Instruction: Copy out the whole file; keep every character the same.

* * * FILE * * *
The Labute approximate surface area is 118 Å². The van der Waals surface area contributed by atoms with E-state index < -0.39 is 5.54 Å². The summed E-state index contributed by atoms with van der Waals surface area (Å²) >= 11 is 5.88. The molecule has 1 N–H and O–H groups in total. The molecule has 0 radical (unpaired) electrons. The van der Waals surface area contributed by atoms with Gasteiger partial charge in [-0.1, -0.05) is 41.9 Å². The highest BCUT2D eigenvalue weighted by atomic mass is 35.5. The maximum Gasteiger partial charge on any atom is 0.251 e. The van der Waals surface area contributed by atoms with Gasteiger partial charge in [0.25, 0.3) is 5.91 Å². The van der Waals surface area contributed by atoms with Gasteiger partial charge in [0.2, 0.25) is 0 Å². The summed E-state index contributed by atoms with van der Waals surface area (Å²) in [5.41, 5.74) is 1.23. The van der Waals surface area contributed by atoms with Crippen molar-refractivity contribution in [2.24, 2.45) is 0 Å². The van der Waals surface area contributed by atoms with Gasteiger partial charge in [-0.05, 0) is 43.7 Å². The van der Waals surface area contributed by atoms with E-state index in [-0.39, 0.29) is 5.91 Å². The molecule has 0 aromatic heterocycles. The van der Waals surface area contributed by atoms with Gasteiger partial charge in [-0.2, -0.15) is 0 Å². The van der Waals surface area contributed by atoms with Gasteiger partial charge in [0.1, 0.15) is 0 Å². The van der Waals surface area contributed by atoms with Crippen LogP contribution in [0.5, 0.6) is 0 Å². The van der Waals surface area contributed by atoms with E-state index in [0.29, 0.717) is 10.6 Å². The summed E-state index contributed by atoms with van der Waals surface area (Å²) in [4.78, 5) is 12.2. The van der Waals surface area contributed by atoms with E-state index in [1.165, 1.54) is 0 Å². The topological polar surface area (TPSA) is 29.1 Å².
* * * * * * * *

The Labute approximate surface area is 118 Å². The van der Waals surface area contributed by atoms with E-state index < -0.39 is 5.54 Å². The summed E-state index contributed by atoms with van der Waals surface area (Å²) >= 11 is 5.88. The molecule has 1 N–H and O–H groups in total. The molecule has 0 radical (unpaired) electrons. The van der Waals surface area contributed by atoms with Gasteiger partial charge in [-0.1, -0.05) is 41.9 Å². The highest BCUT2D eigenvalue weighted by atomic mass is 35.5. The maximum Gasteiger partial charge on any atom is 0.251 e. The van der Waals surface area contributed by atoms with Gasteiger partial charge in [0.25, 0.3) is 5.91 Å². The van der Waals surface area contributed by atoms with Gasteiger partial charge in [0.2, 0.25) is 0 Å². The summed E-state index contributed by atoms with van der Waals surface area (Å²) in [5.41, 5.74) is 1.23. The van der Waals surface area contributed by atoms with Crippen molar-refractivity contribution in [2.24, 2.45) is 0 Å². The van der Waals surface area contributed by atoms with Gasteiger partial charge in [-0.05, 0) is 43.7 Å². The van der Waals surface area contributed by atoms with E-state index in [-0.39, 0.29) is 5.91 Å². The molecule has 0 aromatic heterocycles. The van der Waals surface area contributed by atoms with Gasteiger partial charge in [-0.2, -0.15) is 0 Å². The van der Waals surface area contributed by atoms with Gasteiger partial charge in [0.1, 0.15) is 0 Å². The van der Waals surface area contributed by atoms with Crippen LogP contribution in [0.5, 0.6) is 0 Å². The van der Waals surface area contributed by atoms with E-state index in [0.29, 0.717) is 10.6 Å². The summed E-state index contributed by atoms with van der Waals surface area (Å²) in [4.78, 5) is 12.2. The van der Waals surface area contributed by atoms with E-state index in [1.165, 1.54) is 0 Å². The topological polar surface area (TPSA) is 29.1 Å².